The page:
The Growing Tech Retention Threat: Employee Mistreatment

employee satisfaction survey

By Shannon Vize, Content Strategist at Mondo, an Addison Group company

An interesting and somewhat jarring report focused on why tech employees voluntarily leave their jobs was recently released by the Ford Foundation and Kapor Center for Social Impact. It’s an alarming report on the initial read, but its main point is more positive with a focus on how to improve diversity and tech retention rates across the industry. To do so, we all must better understand what is driving top tech talent away, especially diverse tech talent, and what steps can be taken to build and retain more satisfied, effective, and diverse tech teams.

To help you better understand what could be contributing to the high turnover in tech and how you can go from being part of the problem to part of the solution for the larger tech community, we identified the top insights from the report and provide possible solutions on how to eliminate the most significant tech retention threat to your workforce: employee mistreatment.

The Impact of Employee Mistreatment on Tech Retention

Thanks to the first-of-its-kind report by Kapor, entitled “Tech Leavers Study,” we now know employee mistreatment is the driving force behind why many tech employees voluntarily chose to leave their highly paid jobs. The report surveyed around 2,000 current and former tech employees on why they voluntarily left jobs in tech and provides a first-ever look at the true causes of decreased retention rates in tech as compared to other industries.

Here are the main takeaways:

  • Workplace experiences in tech differ dramatically by race, gender, and social orientation.
  • Mistreatment, identified in the survey as discrimination, sexual harassment, bullying, and unfair people management, is the main cause of turnover in tech.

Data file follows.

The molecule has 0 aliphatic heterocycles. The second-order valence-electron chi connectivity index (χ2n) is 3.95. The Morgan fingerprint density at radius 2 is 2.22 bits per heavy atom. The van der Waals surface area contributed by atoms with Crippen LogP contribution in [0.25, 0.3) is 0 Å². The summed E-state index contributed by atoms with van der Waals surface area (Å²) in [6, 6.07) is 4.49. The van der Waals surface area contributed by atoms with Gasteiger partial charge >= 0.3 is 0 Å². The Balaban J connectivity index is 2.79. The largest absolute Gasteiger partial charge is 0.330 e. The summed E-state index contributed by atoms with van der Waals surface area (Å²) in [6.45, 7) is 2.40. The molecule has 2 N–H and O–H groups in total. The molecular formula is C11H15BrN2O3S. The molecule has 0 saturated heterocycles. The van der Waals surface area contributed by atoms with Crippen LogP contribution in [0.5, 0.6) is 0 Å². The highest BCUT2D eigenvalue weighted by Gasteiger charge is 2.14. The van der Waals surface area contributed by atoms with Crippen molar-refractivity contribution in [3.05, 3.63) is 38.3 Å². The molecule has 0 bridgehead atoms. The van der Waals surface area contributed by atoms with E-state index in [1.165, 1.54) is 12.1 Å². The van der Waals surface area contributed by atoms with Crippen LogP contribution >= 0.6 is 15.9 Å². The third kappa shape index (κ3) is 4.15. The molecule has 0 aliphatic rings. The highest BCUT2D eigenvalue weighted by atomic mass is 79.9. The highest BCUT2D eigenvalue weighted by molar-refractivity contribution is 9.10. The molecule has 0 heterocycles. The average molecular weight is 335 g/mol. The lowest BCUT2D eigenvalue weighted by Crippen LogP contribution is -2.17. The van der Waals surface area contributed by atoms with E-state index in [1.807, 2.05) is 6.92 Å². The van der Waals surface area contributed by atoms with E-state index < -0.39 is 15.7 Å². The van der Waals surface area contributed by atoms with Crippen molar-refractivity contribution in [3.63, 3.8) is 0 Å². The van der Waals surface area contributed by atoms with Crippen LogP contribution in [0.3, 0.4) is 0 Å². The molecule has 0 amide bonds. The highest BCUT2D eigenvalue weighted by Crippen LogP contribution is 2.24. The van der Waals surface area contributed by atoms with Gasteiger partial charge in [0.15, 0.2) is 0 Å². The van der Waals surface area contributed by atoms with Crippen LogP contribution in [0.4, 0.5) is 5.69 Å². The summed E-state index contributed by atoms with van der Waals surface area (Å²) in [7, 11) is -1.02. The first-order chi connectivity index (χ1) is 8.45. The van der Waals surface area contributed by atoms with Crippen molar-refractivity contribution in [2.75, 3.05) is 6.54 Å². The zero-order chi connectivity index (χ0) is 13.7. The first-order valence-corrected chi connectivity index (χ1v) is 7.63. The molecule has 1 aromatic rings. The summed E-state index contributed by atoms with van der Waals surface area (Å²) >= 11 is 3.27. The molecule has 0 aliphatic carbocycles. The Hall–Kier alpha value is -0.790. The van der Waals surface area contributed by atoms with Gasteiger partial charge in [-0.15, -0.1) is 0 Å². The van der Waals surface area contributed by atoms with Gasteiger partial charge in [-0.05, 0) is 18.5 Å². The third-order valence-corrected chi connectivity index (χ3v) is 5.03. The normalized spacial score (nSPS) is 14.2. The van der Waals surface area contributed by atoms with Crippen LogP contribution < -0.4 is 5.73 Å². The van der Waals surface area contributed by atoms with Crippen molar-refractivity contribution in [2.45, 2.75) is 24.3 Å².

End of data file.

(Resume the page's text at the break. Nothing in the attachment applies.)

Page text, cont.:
• Conservative estimates put the cost of employee mistreatment alone at $16B annually.
  • Diversity in tech will remain impossible unless mistreatment of employees is addressed and solved.

Here are additional stats from the report that showcase the experience of tech employees:

  • 37% of respondents cited mistreatment or unfairness as their reason for leaving.
  • 78% reported they had experienced some form of mistreatment.
  • 85% reported they witnessed unfair treatment happen to a co-worker.
  • LGBTQ employees are especially likely to quit jobs because of bullying in the workplace.
    • This group was the most likely to be bullied (20%) and experience public humiliation or embarrassment (24%) at work.
    • 64% reported bullying contributed to their decision to leave their employer.
  • Women in tech are two times as likely to quit as men, while Latino and black employees are 3.5 times as likely to quit as their white or Asian colleagues.
  • 1 in 10 women reported experiencing unwanted sexual attention at work.

These stats highlight a core problem in the way we look at talent diversity in tech. Previously, it was believed there simply wasn’t enough specialized tech talent stateside for companies to be able to hire a diverse tech workforce, which is a problem that would take decades to resolve by improving tech education programs and funding for these programs.

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